Gasp, laughter, repeat.
The reaction to historian and lecturer Sloane Meyer was uniform as she addressed a crowd of local women while in full Victorian costume at the Dawson County Library Tuesday.
Her lecture "Naughty Women, Lovely Tea" covered the real life story of Victorian-era killer Christiana Edmunds and her plot to knock off the wife of the man she thought she loved.
Library guests laughed a lot as an animated Meyer gave a brief history lesson on the social status during the reign of Queen Victoria before detailing Edmunds life, as well as those of the characters in Gustave Flaubert's novel "Madame Bovary."
Meyer told the tale of Edmunds and how she became known as The Chocolate Cream Killer after putting strychnine into French cream chocolates which poisoned several people and killed four-year old Sidney Barker.
The group ate up the delicious details as Meyer paused to observe that the chocolate on the plates may not be consumed after the stories she had to tell.
Dawson County Library Branch Manager Stacey Leonhardt was pleased with the turn out saying she'd considered allowing for two separate groups for the next event.
"It's so funny, story time meets in here. Now this, is an extreme difference," she said.
A self-professed lover of literature who battled dyslexia, Meyer travels to present lectures that she says are "equal parts education and entertainment."
Meyer sews all of her own costumes in an effort to be true to the period.
"Christiana Edmunds was not a hot mama so to speak," she told the gathered ladies with an impish grin.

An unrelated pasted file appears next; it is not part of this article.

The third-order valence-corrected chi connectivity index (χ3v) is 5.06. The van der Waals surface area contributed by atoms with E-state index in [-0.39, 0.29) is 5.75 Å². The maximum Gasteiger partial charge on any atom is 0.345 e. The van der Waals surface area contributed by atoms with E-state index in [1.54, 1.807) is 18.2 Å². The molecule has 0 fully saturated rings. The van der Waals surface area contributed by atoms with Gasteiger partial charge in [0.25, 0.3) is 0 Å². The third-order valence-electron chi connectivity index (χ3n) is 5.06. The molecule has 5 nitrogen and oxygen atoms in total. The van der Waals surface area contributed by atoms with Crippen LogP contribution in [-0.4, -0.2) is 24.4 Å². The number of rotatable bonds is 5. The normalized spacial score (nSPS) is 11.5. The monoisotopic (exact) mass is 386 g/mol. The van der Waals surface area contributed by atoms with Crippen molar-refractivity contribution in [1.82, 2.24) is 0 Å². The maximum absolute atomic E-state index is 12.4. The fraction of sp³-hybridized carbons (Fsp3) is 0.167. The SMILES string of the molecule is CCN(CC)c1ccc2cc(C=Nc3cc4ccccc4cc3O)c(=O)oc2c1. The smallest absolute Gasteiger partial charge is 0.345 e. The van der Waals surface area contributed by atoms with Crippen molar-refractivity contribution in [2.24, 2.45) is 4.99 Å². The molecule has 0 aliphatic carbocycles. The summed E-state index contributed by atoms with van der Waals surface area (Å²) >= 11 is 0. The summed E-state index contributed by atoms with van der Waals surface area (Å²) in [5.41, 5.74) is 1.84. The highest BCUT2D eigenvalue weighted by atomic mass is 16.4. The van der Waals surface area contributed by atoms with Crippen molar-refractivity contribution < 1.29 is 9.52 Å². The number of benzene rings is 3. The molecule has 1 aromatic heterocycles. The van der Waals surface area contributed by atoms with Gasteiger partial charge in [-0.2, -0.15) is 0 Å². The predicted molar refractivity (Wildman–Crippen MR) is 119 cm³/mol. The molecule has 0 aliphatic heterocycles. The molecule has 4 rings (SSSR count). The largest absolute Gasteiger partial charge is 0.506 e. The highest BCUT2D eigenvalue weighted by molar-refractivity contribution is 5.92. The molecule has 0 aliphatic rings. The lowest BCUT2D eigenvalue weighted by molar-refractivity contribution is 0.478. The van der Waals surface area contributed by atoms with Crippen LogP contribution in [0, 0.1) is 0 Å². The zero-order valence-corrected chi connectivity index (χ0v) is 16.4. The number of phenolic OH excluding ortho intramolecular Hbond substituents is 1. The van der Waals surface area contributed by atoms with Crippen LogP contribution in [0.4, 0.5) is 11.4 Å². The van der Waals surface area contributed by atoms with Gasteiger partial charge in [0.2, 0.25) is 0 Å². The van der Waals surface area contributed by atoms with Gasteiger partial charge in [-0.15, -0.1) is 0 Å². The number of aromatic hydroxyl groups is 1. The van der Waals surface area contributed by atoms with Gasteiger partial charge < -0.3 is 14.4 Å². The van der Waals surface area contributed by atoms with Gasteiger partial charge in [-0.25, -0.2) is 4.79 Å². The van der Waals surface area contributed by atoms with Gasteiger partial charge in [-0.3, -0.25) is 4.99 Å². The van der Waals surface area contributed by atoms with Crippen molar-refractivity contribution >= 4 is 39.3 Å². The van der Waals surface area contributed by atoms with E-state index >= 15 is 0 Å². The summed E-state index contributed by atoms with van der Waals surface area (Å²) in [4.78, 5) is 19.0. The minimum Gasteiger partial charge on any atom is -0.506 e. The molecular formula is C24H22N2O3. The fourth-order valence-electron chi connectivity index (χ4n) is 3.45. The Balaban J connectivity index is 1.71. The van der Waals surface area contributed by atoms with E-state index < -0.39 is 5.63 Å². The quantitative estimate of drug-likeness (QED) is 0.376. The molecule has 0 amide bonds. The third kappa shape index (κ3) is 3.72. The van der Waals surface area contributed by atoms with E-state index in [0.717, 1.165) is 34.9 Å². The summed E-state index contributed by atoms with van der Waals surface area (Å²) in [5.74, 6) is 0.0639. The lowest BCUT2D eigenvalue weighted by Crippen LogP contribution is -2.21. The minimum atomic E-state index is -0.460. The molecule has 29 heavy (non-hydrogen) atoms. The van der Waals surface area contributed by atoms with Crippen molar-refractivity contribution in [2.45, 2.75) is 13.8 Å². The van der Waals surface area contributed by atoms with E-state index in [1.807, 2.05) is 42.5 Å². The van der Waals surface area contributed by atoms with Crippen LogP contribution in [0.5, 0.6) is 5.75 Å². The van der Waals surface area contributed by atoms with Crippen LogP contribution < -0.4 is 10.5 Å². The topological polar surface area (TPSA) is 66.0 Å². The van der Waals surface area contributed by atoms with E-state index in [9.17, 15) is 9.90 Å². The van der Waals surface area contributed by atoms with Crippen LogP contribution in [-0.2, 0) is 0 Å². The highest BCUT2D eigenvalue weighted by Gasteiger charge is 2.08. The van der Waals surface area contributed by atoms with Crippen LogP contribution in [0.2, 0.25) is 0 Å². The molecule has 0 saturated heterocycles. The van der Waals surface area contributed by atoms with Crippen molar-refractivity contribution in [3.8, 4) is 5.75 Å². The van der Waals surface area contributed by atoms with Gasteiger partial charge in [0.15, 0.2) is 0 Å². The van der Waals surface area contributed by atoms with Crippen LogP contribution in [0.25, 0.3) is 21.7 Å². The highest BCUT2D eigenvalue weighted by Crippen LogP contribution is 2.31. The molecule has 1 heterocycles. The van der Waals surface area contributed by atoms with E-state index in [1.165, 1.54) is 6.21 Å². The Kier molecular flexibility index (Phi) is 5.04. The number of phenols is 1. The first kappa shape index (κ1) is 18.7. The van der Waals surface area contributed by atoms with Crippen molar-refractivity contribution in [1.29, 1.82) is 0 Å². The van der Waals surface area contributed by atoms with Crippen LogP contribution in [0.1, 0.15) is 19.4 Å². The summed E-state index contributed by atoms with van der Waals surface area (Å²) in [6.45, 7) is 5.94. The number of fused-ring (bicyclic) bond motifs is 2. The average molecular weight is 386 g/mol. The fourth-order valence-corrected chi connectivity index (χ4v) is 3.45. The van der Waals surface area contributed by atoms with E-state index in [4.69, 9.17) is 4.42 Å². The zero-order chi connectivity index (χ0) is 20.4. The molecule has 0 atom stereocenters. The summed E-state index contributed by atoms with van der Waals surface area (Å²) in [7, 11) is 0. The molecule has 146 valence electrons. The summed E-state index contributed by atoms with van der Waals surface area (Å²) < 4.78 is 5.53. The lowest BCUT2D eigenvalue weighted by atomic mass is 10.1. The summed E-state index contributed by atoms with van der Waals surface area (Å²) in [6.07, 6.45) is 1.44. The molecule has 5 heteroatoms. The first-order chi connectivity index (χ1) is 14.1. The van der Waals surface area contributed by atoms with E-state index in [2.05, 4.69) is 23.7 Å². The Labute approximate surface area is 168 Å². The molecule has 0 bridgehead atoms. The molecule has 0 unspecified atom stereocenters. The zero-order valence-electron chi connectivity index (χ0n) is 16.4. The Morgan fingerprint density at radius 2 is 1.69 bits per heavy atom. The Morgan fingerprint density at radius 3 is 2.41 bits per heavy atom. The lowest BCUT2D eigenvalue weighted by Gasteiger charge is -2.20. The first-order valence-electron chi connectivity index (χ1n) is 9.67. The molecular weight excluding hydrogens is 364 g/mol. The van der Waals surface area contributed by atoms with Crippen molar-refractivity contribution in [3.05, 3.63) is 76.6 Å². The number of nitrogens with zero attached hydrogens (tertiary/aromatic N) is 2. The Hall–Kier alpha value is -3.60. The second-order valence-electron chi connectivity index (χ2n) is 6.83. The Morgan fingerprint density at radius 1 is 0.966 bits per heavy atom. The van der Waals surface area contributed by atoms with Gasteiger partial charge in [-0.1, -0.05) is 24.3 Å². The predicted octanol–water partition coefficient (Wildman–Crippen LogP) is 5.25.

Meyer explained that Edmunds was so eager to be a part of the upper class that she was willing to claim in open court she was pregnant by the town doctor when she wasn't pregnant at all.
"She's got to be crazy and for a woman-bless her heart," Meyer was interrupted by laughter. "Poor thing, she's a spinster."
Meyer has been on stage and screen since she was a child. Her involvement with the Jefferson Community Theatre and teaching experience lend themselves naturally to becoming what she calls an "academic performer."
She encourages lecture attenders to pick up the books she describes to read them for themselves.
"OK, I am speaking like she is real. This is fiction. In my head, she lived there. You know what I mean?" she said of Emma Bovary, the main character of "Madame Bovary."
"There is a difference between a book actually written in the Victorian era and a modern book based in the Victorian era. The language it's all English but it's very different. Sometimes it's a little too dry, a little too wordy. Be patient. If you want to read Madame Bovary or any of the other novels, just give yourself the chance to absorb it," Meyer said.